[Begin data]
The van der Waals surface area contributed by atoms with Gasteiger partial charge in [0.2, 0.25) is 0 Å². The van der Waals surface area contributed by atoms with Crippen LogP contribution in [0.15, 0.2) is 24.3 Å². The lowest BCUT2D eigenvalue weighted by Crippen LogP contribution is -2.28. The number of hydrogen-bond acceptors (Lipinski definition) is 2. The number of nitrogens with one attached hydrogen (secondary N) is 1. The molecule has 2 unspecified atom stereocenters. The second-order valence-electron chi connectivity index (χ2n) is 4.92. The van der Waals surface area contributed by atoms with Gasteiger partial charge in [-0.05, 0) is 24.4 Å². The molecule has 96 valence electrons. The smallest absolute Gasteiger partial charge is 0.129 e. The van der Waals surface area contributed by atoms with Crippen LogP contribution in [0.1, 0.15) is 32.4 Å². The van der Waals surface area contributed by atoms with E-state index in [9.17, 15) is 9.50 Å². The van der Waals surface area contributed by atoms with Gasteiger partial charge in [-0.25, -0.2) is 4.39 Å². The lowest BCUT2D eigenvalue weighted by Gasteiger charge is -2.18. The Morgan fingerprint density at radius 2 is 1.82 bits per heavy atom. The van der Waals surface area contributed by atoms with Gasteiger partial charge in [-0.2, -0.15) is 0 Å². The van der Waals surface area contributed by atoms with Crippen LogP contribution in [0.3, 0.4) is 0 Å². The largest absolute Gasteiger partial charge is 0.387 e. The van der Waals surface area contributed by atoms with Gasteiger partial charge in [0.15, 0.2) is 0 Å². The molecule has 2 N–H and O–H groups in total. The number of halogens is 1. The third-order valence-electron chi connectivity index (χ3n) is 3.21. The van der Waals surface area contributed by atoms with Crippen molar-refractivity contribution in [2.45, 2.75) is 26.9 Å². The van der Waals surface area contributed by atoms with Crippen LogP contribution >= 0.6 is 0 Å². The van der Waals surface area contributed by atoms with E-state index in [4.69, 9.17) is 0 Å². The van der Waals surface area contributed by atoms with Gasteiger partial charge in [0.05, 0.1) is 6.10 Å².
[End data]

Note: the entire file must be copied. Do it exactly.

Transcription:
The van der Waals surface area contributed by atoms with Gasteiger partial charge in [0.2, 0.25) is 0 Å². The van der Waals surface area contributed by atoms with Crippen LogP contribution in [0.15, 0.2) is 24.3 Å². The lowest BCUT2D eigenvalue weighted by Crippen LogP contribution is -2.28. The number of hydrogen-bond acceptors (Lipinski definition) is 2. The number of nitrogens with one attached hydrogen (secondary N) is 1. The molecule has 2 unspecified atom stereocenters. The second-order valence-electron chi connectivity index (χ2n) is 4.92. The van der Waals surface area contributed by atoms with Gasteiger partial charge in [-0.05, 0) is 24.4 Å². The molecule has 96 valence electrons. The smallest absolute Gasteiger partial charge is 0.129 e. The van der Waals surface area contributed by atoms with Crippen LogP contribution in [0.1, 0.15) is 32.4 Å². The van der Waals surface area contributed by atoms with E-state index in [9.17, 15) is 9.50 Å². The van der Waals surface area contributed by atoms with Gasteiger partial charge in [-0.25, -0.2) is 4.39 Å². The lowest BCUT2D eigenvalue weighted by Gasteiger charge is -2.18. The Morgan fingerprint density at radius 2 is 1.82 bits per heavy atom. The van der Waals surface area contributed by atoms with Gasteiger partial charge in [-0.2, -0.15) is 0 Å². The van der Waals surface area contributed by atoms with Crippen LogP contribution in [0.3, 0.4) is 0 Å². The largest absolute Gasteiger partial charge is 0.387 e. The van der Waals surface area contributed by atoms with Gasteiger partial charge in [0.15, 0.2) is 0 Å². The molecule has 2 N–H and O–H groups in total. The number of halogens is 1. The third-order valence-electron chi connectivity index (χ3n) is 3.21. The van der Waals surface area contributed by atoms with Crippen molar-refractivity contribution in [2.45, 2.75) is 26.9 Å². The van der Waals surface area contributed by atoms with Crippen LogP contribution >= 0.6 is 0 Å². The van der Waals surface area contributed by atoms with E-state index in [4.69, 9.17) is 0 Å². The van der Waals surface area contributed by atoms with Gasteiger partial charge in [0.05, 0.1) is 6.10 Å².